Is Bipolar Disorder Caused By a Chemical Imbalance?
A chemical imbalance can cause bipolar disorder. Genetics is also a key contributor to bipolar disorder. Though this mental illness can be challenging and complicated for loved ones to understand, effective treatment can lead to a full and healthy life.
How a Chemical Imbalance Can Lead to Bipolar Disorder
Aside from genetics, a common cause of bipolar disorder is indeed a chemical imbalance, specifically malfunctioning in neurotransmission. It is important to note that the chemical imbalance caused by malfunctioning neurotransmitters can be hereditary.
In turn, genetics and chemical imbalances are intrinsically linked to one another. We can think of neurotransmitters as the body’s messengers. They send information from one cell to the next, dictating essential functions like breathing and cognition.
In bipolar disorder, some genes regulate neurotransmission, meaning that these genes can be linked to chemical imbalances that then lead to the expression of bipolar disorder symptoms.
Which Hormones Contribute to a Chemical Imbalance?
A chemical imbalance often doesn't exist in isolation, and sex hormones like estrogen can contribute to an imbalance.
Evidence indicates that hormones like estrogen can play a role in the onset of bipolar disorder among birthing people. For example, reproductive events like pregnancy and childbirth may result in something called postpartum psychosis.
Psychosis is a condition that can occur as a symptom of bipolar disorder and is characterized by delusions, hallucinations, and the loss of contact with reality. Postpartum psychosis is when psychosis onsets following a person giving birth and can be linked to bipolar disorder.
Researchers believe that low estrogen levels are the culprit for the chemical imbalance that triggers bipolar disorder symptoms like psychosis. In a 2014 study, researchers found a correlation between symptoms of bipolar disorder, including postpartum psychosis, and low estrogen levels. This same article found that symptoms subsided after receiving estrogen treatments.
If you or someone you love is experiencing a reproductive event and suffers from bipolar disorder, it is worth discussing with your doctor if estrogen treatments could provide relief.
Neurotransmitters (e.g., dopamine, serotonin, norepinephrine, etc.) are chemicals that help neurons communicate.
For those with bipolar disorders, the ability of these neurotransmitters to function correctly is impaired. When these neurotransmitters are affected, sleep, sexual function, and mood can be impacted.
Below are some neurotransmitters that are affected in people with bipolar disorder.
Gamma-aminobutyric acid (GABA)
Related:What Are Neurotransmitters?
How Can Genetics Influence a Chemical Imbalance?
Some may wonder how genetics might influence a chemical imbalance. Researchers suspect that biochemical abnormalities may be genetic, though they acknowledge that research is lacking on this subject.
As the literature on the genetics of chemical imbalances develops, there may be further evidence proving that genetics and chemical imbalances are inextricably linked in bipolar disorder.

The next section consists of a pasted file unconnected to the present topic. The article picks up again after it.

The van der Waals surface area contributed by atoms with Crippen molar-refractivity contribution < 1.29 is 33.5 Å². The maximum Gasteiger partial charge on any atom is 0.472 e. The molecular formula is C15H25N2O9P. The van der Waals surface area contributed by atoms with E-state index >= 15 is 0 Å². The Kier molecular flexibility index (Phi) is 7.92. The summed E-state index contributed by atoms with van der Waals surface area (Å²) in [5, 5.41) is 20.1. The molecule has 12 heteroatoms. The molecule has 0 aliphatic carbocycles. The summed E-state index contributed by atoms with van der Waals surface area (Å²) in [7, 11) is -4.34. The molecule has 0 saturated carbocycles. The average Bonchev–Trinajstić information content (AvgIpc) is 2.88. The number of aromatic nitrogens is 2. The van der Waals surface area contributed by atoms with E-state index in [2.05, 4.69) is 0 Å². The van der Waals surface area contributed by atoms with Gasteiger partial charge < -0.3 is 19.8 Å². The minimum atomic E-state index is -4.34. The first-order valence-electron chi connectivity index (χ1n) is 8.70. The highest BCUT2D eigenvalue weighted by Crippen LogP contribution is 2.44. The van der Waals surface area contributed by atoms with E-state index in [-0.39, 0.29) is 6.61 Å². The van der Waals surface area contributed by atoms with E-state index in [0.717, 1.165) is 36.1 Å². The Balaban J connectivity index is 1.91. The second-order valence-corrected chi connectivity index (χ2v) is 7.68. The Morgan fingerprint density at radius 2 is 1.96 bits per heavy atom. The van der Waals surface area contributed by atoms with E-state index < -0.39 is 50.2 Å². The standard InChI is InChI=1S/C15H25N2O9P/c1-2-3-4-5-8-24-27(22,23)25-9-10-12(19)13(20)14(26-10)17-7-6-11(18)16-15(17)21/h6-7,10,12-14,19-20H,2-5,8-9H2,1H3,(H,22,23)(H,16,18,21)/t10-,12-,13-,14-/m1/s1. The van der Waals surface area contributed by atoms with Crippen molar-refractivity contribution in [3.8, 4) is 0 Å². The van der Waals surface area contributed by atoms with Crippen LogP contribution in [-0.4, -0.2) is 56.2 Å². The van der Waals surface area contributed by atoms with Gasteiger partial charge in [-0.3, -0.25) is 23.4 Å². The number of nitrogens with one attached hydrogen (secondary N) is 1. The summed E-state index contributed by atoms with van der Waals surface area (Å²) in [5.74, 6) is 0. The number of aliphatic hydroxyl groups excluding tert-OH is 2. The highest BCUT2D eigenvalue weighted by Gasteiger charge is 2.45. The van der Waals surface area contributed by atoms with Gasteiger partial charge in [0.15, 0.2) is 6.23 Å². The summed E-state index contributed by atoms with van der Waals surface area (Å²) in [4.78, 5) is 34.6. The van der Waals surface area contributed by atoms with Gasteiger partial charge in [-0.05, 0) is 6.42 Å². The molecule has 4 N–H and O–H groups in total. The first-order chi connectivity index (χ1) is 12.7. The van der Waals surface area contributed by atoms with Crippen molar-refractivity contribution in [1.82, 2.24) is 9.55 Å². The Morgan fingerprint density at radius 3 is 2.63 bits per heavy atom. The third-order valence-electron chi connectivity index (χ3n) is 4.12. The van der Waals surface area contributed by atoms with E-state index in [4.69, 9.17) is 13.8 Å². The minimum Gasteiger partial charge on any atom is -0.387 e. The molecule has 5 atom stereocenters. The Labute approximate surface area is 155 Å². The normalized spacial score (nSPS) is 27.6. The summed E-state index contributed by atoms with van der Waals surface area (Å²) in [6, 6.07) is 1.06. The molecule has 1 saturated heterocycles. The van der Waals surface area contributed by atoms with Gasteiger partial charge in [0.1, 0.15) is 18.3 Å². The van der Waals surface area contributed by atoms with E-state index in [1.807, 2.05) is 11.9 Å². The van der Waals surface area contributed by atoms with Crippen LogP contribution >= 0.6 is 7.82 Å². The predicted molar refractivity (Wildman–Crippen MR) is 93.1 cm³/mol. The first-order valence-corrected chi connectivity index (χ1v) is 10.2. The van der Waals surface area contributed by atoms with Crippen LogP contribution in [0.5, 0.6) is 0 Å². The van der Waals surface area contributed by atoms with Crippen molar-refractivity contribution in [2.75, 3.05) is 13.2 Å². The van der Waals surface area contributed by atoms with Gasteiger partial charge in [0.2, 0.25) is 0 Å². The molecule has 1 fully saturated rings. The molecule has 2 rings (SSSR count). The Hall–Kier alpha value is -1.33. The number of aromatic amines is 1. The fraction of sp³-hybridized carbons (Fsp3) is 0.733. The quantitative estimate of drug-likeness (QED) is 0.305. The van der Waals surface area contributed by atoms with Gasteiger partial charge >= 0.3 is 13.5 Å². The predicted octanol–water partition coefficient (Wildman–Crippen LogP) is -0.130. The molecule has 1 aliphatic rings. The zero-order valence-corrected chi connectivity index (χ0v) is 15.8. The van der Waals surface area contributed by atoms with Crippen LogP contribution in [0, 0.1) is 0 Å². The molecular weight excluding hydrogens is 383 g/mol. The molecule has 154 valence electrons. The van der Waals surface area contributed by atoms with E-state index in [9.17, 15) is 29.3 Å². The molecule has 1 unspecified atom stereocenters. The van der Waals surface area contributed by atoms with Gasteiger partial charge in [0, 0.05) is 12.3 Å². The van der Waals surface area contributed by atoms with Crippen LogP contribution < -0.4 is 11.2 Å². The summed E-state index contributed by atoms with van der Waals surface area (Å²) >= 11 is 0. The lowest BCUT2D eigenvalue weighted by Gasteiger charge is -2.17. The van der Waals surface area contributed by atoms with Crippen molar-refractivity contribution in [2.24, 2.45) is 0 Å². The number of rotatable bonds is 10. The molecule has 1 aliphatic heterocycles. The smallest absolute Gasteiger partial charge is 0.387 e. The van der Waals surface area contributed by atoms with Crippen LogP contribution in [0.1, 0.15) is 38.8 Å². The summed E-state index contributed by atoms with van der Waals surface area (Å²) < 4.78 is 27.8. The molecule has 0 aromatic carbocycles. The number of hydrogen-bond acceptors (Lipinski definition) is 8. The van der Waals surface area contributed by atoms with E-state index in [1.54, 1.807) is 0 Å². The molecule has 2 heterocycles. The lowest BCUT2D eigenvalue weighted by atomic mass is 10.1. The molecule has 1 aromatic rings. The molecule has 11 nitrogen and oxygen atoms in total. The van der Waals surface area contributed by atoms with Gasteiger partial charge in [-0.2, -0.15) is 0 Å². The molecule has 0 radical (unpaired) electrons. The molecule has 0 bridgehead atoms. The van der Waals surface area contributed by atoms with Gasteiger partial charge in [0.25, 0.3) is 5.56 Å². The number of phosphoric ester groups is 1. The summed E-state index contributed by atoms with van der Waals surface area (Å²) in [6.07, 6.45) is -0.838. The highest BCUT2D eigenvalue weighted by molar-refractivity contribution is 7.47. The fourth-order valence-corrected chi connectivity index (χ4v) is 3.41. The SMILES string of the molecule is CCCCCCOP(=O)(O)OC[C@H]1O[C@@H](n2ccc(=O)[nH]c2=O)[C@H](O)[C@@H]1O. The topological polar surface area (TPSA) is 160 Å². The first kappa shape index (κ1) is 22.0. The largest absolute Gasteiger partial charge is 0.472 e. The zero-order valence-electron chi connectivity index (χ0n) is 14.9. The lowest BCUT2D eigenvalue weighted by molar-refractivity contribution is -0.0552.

Related:Bipolar Disorder in Children
Bipolar Disorder Treatment
There is no cure for bipolar disorder, but treatment options can manage symptoms, decrease the frequency and severity of episodes, and even lead to euthymic states (aka periods of time when no manic or depressive symptoms are present).
There are multiple options for treating bipolar disorder:
Related:How to Help a Loved One With Bipolar Disorder
Coping With Bipolar Disorder
Coping with bipolar disorder can be challenging, but there are ways to make it easier.
Learn more about bipolar disorder: Learning more about the causes of the condition is very important, and it may be worth sharing with your loved ones, too. Doing so may increase understanding and acceptance of this disorder.
Plan for any life events that may be triggering: For example, now that we know hormones can influence a chemical imbalance and we know that can be extra tricky for bipolar disorder, we can now plan accordingly. This could look like having a postpartum mental health emergency plan in place that all of your providers and support system are aware of. Be sure to consult a psychiatrist if you're considering going on contraceptives since they can impact your hormones. Additionally, team up with your providers to make a plan if you know you'll be experiencing a period of increased stress, like spending time with family or transitioning to a new job.
Make some lifestyle changes and shifts: Keep in mind that having bipolar disorder doesn't have to take away things you love and enjoy. When traveling, adjust your sleep schedule to accommodate any time changes in the weeks leading up to your trip. Keep an extra stash of your medication in your car, purse, or wallet—this way you won't miss a dose in case you forget to bring them along with you.
Most importantly, remember that bipolar disorder is a term that describes how your brain functions, but it isn't the sum of who you are. You are much more than any one condition you may live with.
Read Next:Loving With Bipolar Disorder: A Letter to My Husband